According to the New York health department’s website, newborn blood spots “are used internally in the [newborn blood screening] program as well as externally by approved public health researchers and health care professionals.” The blood spots are also available to health care providers, medical examiners and the courts, who “may also request or subpoena dried blood specimens as part of an official investigation such as to determine the cause of death.” The Rag asked the New York health department who, other than their staff, has access to New Yorkers’ newborn blood spots for research on a de-identified basis but did not receive a response.
Haroules raised concern about possible “nefarious” uses of the blood spots, which contain DNA that might be requested (or subpoenaed) as part of an official investigation. “There are just so many uses without oversight or transparency that from where I sit I have to assume the worst, that it’s being used for nefarious purposes, none of which necessarily have any benefit to the individual.”
Haroules also lamented the lack of transparency regarding how the blood spots are used for research as well as the lack of input from medical ethicists in formulating appropriate safeguards.
“We don’t know enough about what they do with respect to third party access and research. We also don’t know enough about under what circumstances they re-identify the samples,” she said.
Even though the health department obtains parental consent before re-identifying samples for research, is it possible to ensure that an outside researcher can’t re-identify the newborn blood spots? Investigators have shown that the answer is almost certainly no.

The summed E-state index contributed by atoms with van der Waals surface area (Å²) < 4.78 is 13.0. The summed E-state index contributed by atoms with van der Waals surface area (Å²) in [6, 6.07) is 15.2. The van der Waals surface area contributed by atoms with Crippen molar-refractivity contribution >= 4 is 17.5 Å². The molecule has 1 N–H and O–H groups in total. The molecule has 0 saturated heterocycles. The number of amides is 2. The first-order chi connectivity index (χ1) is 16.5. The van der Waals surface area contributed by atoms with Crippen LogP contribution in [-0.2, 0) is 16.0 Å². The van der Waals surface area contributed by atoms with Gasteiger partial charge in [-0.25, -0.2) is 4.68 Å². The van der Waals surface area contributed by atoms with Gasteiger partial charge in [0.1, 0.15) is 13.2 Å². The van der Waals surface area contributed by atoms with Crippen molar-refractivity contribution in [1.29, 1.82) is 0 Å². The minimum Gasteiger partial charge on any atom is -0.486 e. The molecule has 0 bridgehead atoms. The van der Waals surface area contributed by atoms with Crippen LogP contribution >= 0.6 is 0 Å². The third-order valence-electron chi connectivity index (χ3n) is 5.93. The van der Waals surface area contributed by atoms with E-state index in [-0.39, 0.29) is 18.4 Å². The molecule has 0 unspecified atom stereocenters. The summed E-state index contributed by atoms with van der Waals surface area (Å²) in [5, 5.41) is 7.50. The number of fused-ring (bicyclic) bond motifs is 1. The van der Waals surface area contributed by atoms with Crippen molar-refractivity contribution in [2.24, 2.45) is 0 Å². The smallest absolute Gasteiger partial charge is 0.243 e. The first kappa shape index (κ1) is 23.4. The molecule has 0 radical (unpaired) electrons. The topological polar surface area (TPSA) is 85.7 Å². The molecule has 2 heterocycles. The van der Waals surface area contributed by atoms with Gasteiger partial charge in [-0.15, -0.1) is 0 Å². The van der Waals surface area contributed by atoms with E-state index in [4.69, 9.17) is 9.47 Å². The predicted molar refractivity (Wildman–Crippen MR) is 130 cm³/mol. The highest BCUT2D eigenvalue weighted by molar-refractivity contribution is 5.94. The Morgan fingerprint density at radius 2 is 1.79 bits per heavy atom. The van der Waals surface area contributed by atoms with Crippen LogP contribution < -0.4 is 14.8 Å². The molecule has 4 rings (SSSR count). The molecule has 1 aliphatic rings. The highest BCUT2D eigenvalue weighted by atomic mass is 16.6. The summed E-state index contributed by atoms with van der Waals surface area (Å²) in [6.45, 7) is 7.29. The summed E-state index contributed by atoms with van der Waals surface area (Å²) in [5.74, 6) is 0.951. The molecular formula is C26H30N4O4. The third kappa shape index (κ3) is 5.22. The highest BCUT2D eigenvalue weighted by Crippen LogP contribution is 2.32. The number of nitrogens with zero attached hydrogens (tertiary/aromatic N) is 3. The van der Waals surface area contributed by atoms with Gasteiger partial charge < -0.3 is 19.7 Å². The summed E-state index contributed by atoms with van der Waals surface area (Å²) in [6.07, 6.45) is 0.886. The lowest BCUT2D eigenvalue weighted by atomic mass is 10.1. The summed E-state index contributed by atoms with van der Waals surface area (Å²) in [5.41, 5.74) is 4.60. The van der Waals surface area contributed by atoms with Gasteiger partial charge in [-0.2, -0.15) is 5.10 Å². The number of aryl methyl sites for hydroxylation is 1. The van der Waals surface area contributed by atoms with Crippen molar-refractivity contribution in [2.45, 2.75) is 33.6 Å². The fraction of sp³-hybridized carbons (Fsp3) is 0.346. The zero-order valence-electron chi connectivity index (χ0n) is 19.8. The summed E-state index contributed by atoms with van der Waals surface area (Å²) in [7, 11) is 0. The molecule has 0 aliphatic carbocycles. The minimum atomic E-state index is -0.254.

“Everything can be reidentified if you have multiple pieces of information, even if the blood with DNA is stored separately,” said pediatrician Lainie Ross, who serves as associate director of the MacLean Center for Clinical Medical Ethics at the University of Chicago. “We all knew you could do it, and researchers have proved it.”
Notably, the federal court in the Michigan case rejected the state’s argument that Michigan’s use of de-identified newborn blood spots (samples kept separately from any personal identifying information) for research should be permitted because it complies with federal regulations that don’t require consent for research on de-identified samples – since the samples themselves are not considered human subjects. According to Attorney Philip Ellison, who represents the child and parent plaintiffs in the Michigan case, the court agreed that “even though a program complies with a federal regulation, that doesn’t mean it’s constitutional.”
Ellison told the Rag in an interview, “The state isn’t telling moms and dads about the risk that their newborns’ DNA can be re-identified. The risk has only increased because of public databases and how data can be linked. The idea of perpetual anonymity is no longer true. Parents need to be told.”